For my final project, we are considering posting court cases on our site, and so I did some work today analyzing how best to convert the PDF files the courts give us to HTML that people can actually use. I looked briefly at google docs, since it has an amazing tool that converts PDF files to something resembling text, but short of spending a few days hacking the site, I couldn’t figure out any easy way to leverage their technology in any sort of automated way.
The other two tools I have looked at today are pdftotext and pdftohtml, which, not surprisingly, do what their names claim they do. Since we’re going to be pulling cases from the 13 federal circuit courts, I wanted to figure out which method works best for which court, and which method will provide us with the most generalizable solution across whatever PDF a court may crank out.
The short version is that the best option seems to be:
pdftotext -htmlmeta -layout -enc 'UTF-8' yourfile.pdf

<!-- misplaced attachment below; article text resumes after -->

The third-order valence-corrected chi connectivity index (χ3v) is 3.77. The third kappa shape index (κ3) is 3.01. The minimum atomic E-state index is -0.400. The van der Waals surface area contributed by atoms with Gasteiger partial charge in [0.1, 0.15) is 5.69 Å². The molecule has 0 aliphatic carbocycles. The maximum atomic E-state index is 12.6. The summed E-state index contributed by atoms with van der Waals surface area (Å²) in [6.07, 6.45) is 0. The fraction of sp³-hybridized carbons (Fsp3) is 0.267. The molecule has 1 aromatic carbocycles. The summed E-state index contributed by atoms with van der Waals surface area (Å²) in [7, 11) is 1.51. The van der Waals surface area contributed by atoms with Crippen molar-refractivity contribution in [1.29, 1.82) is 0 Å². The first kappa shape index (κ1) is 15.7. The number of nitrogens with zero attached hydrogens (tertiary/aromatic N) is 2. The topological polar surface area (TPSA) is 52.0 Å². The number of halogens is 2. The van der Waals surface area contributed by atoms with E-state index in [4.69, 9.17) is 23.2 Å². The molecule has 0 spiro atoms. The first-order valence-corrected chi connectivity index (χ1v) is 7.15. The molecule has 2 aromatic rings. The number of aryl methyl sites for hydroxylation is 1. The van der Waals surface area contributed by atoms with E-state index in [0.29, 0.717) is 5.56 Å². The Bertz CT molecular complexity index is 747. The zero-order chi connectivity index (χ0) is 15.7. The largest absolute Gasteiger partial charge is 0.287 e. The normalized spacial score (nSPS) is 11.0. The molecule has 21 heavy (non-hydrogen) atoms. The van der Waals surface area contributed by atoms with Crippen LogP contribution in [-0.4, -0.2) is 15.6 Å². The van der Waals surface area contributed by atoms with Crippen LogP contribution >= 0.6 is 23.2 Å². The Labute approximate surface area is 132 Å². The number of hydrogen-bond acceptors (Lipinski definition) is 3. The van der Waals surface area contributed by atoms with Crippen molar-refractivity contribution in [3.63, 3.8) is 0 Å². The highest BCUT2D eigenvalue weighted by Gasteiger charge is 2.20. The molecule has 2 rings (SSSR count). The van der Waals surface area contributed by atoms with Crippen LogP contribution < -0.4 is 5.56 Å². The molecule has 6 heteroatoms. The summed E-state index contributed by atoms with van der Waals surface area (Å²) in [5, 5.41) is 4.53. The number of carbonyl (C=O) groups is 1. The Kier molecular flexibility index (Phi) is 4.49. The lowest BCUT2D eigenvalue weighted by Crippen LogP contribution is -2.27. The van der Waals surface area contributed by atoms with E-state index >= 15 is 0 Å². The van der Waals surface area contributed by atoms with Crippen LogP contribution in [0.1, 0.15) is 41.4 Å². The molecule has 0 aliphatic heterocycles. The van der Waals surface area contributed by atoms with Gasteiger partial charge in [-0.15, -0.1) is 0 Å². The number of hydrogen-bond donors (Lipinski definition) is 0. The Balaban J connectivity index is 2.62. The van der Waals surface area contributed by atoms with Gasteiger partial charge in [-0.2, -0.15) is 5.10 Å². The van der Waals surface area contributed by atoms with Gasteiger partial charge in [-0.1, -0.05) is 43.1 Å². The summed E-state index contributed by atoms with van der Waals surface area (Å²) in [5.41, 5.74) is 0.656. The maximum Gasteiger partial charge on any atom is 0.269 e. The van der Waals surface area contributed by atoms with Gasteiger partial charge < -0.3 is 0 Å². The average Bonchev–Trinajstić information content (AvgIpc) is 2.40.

This creates an html file with the text of the case laid out best as possible, some basic html meta data applied, and the UTF-8 encoding applied.
Before coming to this conclusion though, I looked at two settings that pdftohtml has. With the -c argument, it can generate a ‘complex’ HTML document that closely resembles that of the original. Without the -c argument, it will create a more simple document. Although the complex documents are rather impressive in appearance, they’re abysmal when it comes to the quality of the HTML code that is generated. For an example, look at the source code for this this file. If, on the other hand, the -c argument is not run, and the simple documents are generated, the appearance of the final product is worse than the simple text documents that are created by pdftotext. Check out this one for example.
For thoroughness, here is a table containing the results from this test.
|Court||pdftotext||pdftohtml complex||pdftotext simple||Original PDF|
|1st||The first circuit publishes in HTML Format by default|
A caveat regarding pdftotext: This library is developed by a company called Glyph & Cog. Although the code is open source, I couldn’t for the life of me figure out how to file a bug against it. This doesn’t particularly bode well for using something as a dependency. On the flip side, Glyph & Cog is happy to provide support for the product.
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